During the economic crisis in 2007, the United Auto Workers was forced to accept two-tiered contracts to keep factories open. These contracts created a second pay scale for new employees that paid them less than other workers. The potential for this to become permanent is quite scary. In the UAW’s failure to win a majority vote in the Chattanooga Volkswagen plant, the two-tiered contract was cited by union opponents as a reason not to join the UAW. Even if that was just cover for already existing anti-unionism, it was still quite damaging.
Luckily, the UAW, including rank and file workers, are working hard to fight back against the two-tiered systems as those contracts signed 5 and 6 years ago come up for renegotiation. Of course, employers have a number of tools at their disposal to pay workers less, including the use of subcontractors and the threat of capital mobility. So this is a hard fight but at least the resistance is real and there is hope that the system will end.
That the move toward more tobacco prohibition than anytime in U.S. history coincides with the move toward ending prohibition on marijuana is endlessly fascinating to me, and I suspect to anyone familiar with humanity’s complex relationship with body-altering substances.
I have long felt the decline in the newspaper industry is related to a lack of stories about me. Evidently, the Providence Phoenix agrees, which is why it is still in business. Thus, in a story about what professors do in its free time, it had me lead off. I cover many of the expected topics–silent film, dead horses, ketchup, the NRA. I thought about a vodka rant as well, but some of the students are under 21 and I wouldn’t want to be corrupting their pure minds and all.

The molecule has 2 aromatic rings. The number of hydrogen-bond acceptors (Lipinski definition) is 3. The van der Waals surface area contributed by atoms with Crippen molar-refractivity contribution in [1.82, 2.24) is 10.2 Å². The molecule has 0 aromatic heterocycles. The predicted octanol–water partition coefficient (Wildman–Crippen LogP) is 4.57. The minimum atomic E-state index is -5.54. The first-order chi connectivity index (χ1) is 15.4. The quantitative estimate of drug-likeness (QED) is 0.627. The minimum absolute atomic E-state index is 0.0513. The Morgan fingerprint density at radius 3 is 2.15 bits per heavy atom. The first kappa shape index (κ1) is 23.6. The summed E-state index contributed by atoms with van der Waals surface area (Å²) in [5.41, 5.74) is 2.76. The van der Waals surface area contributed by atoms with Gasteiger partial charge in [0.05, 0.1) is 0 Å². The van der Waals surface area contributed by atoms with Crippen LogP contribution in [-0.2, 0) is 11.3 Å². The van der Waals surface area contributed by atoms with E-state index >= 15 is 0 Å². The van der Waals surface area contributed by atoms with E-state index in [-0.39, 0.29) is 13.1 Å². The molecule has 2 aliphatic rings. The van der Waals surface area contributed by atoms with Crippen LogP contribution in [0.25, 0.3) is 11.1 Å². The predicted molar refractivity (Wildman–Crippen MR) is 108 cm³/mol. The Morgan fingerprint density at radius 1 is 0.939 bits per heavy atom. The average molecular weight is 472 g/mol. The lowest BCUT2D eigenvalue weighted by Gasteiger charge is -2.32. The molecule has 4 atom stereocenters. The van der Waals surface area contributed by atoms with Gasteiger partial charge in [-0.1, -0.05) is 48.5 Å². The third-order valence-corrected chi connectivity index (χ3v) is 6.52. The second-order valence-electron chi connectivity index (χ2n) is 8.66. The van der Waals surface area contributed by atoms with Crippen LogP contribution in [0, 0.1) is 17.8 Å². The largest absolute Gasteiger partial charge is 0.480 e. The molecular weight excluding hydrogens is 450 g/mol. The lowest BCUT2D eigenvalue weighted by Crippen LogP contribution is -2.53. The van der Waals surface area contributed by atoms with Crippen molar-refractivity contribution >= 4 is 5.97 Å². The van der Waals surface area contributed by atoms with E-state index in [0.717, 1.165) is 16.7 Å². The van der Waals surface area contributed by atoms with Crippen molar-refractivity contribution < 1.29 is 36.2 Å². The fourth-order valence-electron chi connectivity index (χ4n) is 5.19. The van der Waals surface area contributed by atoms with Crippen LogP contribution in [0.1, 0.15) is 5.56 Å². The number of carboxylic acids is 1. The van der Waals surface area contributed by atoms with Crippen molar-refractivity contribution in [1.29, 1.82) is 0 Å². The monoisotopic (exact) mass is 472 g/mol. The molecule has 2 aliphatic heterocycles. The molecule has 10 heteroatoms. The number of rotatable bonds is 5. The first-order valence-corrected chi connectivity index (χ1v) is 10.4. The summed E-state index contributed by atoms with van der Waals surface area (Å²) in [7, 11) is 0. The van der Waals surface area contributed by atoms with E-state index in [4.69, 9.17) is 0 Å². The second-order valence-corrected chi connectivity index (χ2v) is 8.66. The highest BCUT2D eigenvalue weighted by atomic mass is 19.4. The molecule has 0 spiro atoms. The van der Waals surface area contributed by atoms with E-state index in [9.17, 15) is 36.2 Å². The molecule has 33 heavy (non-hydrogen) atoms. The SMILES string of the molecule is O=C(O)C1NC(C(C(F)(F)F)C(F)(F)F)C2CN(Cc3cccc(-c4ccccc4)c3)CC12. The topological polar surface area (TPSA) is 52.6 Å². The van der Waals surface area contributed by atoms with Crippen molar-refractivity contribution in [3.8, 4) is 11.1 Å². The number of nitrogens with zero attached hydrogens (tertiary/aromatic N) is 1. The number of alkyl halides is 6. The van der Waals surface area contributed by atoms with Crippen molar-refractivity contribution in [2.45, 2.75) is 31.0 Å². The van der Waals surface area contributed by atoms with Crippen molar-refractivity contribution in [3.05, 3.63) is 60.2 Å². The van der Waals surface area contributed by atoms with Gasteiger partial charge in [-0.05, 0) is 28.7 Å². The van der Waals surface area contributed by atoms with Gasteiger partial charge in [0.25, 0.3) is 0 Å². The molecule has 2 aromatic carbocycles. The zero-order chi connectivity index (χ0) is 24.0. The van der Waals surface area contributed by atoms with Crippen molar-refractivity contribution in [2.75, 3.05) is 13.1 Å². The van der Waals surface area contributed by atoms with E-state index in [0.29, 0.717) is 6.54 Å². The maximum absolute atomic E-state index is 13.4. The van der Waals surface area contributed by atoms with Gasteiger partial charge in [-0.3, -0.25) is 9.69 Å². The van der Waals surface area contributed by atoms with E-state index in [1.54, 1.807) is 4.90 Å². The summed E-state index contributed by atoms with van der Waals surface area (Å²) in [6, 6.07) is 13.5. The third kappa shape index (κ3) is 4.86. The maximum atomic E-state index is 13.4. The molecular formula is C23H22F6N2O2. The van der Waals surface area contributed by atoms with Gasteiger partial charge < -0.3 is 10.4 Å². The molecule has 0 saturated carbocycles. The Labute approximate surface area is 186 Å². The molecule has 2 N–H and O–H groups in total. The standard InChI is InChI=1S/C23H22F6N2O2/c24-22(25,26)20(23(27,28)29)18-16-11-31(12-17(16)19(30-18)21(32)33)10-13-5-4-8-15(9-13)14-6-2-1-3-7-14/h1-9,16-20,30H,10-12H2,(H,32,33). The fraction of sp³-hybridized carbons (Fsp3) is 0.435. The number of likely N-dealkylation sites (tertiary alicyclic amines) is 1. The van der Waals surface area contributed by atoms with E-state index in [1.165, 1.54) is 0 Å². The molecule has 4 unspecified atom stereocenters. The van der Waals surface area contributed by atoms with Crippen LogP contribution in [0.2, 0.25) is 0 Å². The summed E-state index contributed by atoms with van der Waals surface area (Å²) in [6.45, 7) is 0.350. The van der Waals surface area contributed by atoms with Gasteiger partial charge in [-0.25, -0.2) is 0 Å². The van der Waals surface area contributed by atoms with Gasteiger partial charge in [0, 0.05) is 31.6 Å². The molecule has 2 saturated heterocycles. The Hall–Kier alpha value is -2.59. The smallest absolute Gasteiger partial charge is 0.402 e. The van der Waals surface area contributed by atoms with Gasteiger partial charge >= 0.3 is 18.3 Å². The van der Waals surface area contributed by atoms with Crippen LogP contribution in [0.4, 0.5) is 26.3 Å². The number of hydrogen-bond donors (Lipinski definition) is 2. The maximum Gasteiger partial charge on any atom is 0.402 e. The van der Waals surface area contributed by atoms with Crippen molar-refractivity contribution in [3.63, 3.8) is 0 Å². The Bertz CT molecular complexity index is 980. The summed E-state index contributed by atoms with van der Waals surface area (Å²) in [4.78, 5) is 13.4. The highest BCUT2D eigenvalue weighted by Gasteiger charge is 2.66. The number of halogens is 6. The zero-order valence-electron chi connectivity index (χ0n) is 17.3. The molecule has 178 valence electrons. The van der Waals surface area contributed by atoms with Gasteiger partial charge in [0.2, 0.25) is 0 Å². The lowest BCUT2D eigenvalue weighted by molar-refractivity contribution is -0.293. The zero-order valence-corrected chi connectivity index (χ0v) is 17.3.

The police officer who shot dead a young black man in a Walmart store in Ohio as he held an unloaded BB rifle had less than two weeks earlier received what prosecutors called a “pep talk” on how to deal aggressively with suspected gunmen.
Sean Williams and his colleagues in Beavercreek, a suburb of Dayton, were shown a slideshow invoking their loved ones and the massacres at Sandy Hook, Columbine and Virginia Tech while being trained on 23-24 July on confronting “active shooter situations”.
“If not you, then who?” officers were asked by the presentation, alongside a photograph of young students being led out of Sandy Hook elementary school in December 2012. A caption reminded the trainees that 20 children and five adults were killed before police arrived.
Williams shot dead John Crawford III 12 days later, after a 911 caller repeatedly said that Crawford was pointing a gun at Walmart customers, including children. Surveillance footage released on Thursday showed Crawford passing shoppers with the air rifle at his side.
Again, these incidents are not isolated. They are cultural within police departments.